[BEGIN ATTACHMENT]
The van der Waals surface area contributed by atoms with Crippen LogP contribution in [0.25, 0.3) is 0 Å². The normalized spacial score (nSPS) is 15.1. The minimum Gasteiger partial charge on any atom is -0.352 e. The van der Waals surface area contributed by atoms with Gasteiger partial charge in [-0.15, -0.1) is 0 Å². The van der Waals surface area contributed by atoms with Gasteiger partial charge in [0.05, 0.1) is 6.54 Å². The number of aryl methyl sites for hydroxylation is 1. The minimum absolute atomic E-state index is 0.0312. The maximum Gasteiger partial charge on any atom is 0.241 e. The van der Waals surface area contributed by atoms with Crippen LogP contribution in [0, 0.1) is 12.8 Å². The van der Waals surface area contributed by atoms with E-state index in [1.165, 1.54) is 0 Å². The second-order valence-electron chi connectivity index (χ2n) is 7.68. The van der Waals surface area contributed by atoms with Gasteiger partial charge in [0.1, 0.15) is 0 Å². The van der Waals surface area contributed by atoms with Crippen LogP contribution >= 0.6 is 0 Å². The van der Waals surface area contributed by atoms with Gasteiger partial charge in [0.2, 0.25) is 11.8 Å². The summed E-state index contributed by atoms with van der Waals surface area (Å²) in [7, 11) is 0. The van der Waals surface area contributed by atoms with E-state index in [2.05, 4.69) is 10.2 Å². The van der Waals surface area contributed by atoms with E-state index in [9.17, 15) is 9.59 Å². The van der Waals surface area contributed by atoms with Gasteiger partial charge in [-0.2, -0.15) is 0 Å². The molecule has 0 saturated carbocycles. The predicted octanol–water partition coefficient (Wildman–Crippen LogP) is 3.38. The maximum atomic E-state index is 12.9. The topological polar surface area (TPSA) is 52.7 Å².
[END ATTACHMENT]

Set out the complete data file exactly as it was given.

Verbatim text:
The van der Waals surface area contributed by atoms with Crippen LogP contribution in [0.25, 0.3) is 0 Å². The normalized spacial score (nSPS) is 15.1. The minimum Gasteiger partial charge on any atom is -0.352 e. The van der Waals surface area contributed by atoms with Gasteiger partial charge in [-0.15, -0.1) is 0 Å². The van der Waals surface area contributed by atoms with Gasteiger partial charge in [0.05, 0.1) is 6.54 Å². The number of aryl methyl sites for hydroxylation is 1. The minimum absolute atomic E-state index is 0.0312. The maximum Gasteiger partial charge on any atom is 0.241 e. The van der Waals surface area contributed by atoms with Crippen LogP contribution in [0, 0.1) is 12.8 Å². The van der Waals surface area contributed by atoms with E-state index in [1.165, 1.54) is 0 Å². The second-order valence-electron chi connectivity index (χ2n) is 7.68. The van der Waals surface area contributed by atoms with Gasteiger partial charge in [0.1, 0.15) is 0 Å². The van der Waals surface area contributed by atoms with Crippen LogP contribution >= 0.6 is 0 Å². The van der Waals surface area contributed by atoms with Gasteiger partial charge in [0.2, 0.25) is 11.8 Å². The summed E-state index contributed by atoms with van der Waals surface area (Å²) in [7, 11) is 0. The van der Waals surface area contributed by atoms with E-state index in [2.05, 4.69) is 10.2 Å². The van der Waals surface area contributed by atoms with E-state index in [9.17, 15) is 9.59 Å². The van der Waals surface area contributed by atoms with Gasteiger partial charge in [-0.2, -0.15) is 0 Å². The molecule has 0 saturated carbocycles. The predicted octanol–water partition coefficient (Wildman–Crippen LogP) is 3.38. The maximum atomic E-state index is 12.9. The topological polar surface area (TPSA) is 52.7 Å².